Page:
LE BOURGET, Paris — The idea that climate change is intensifying conflict around the world is increasingly being accepted by global leaders. As weather events become more extreme, there is growing recognition that food scarcity, hot temperatures, and massive droughts and floods are exacerbating existing fractures and fueling civil unrest. Less talked about, however, is how—by extension—climate change is making women and girls more vulnerable to abuse, exploitation and trafficking.
“Women are very much impacted by every kind of conflict. Women are the ones that bear the most consequences,” said Camille Risler, 25, a program associate with the Asia Pacific Forum on Women, Law and Development, a network of feminist groups that recently turned to studying the effects of climate change on women. “There is an increase of sexual violence attacks against them. They are displaced, they are relocated in centers where they don’t have facilities to raise their children or take care of their health.”
Inside the restricted blue zone of the conference center, where formal negotiations are taking place among the delegates from more than 190 countries, Risler gathered Friday with nearly two dozen gender advocates to protest military activity, calling attention to unchecked military emissions and the link between climate change, conflict and women’s wellbeing.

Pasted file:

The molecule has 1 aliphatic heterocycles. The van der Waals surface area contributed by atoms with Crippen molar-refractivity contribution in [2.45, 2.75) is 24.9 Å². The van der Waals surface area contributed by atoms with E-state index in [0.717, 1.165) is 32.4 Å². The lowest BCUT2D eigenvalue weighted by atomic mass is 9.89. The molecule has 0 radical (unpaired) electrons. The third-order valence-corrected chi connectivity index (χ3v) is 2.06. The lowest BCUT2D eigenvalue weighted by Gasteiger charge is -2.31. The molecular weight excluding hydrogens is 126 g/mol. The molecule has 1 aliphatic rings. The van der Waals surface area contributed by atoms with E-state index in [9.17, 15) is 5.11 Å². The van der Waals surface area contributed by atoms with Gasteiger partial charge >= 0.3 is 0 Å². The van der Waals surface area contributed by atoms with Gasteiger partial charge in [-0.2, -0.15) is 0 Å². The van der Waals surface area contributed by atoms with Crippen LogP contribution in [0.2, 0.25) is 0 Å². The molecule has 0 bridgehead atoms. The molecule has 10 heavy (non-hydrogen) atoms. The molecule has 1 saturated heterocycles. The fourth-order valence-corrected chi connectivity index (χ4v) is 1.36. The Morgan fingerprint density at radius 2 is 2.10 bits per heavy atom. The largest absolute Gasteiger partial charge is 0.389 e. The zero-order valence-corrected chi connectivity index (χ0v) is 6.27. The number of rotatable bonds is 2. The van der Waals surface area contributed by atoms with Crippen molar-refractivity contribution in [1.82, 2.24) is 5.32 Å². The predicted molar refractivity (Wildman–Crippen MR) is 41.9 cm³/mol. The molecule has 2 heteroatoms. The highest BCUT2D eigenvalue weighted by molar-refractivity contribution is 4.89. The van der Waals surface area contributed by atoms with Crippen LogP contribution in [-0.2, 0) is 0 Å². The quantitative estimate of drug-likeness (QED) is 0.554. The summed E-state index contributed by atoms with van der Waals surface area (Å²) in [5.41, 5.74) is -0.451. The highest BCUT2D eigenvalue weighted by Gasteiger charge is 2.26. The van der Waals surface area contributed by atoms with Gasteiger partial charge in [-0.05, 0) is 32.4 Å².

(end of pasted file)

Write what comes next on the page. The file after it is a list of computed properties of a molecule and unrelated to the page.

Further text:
They pointed to a recent report by Asia Pacific Forum that examined how climate change and natural disasters impact women, peace and security, documenting instances of young women being raped and recruited into combat because of regional conflict, and trafficked out of resettlement camps after natural disasters. After Typhoon Haiyan devastated the Philippines in November 2013, for instance, the United Nations Population Fund estimated that 5,000 women were subjected to sexual violence in alone in December.
The advocates emphasized their opposition to war, and to the practice of prioritizing national security over the dangers of climate change. They also criticized climate negotiators for failing to include military emissions when measuring countries’ domestic carbon output, a move pushed for by the United States. The US military is the world’s largest institutional consumer of oil, using more than 100 billion barrels of oil a year according to the Union of Concerned Scientists. Failing to include these numbers when measuring emissions, advocates contended, masks the military’s contribution to global warming and makes it impossible for nations to reach the goal of preventing the globe from warming above 1.5 or 2 degrees Celsius.
“First, it means that the counting of emissions are wrong, and second, it’s totally unfair,” Risler said.
Protesters called for military budgets to be redirected to climate finance instead. Global military spending was $1.7 trillion last year, compared to $10 billion in global commitments made for the Green Climate Fund, the UN-created fund to help developing countries stave off the effects of climate change.
The group was also disappointed by the latest draft agreement released yesterday, partly because of the exclusion of human rights and gender equality from the operative part of the text.
“I’m not very hopeful with what world leaders are gathered here to do. On one hand they try to do something good, but on the other hand they are doing something sneaky like omission of military emissions,” said Alina Saba, 28, an indigenous rights’ activist from Nepal and Thailand. But, she said, “I’m hopeful in the people’s movement on the ground.”
The demonstration began and closed with silent vigils to remember lives lost from conflict and climate change. Participants stood together in one solemn line, some with closed eyes and others with signs that read, “Women oppose war” and “Women promote peace.”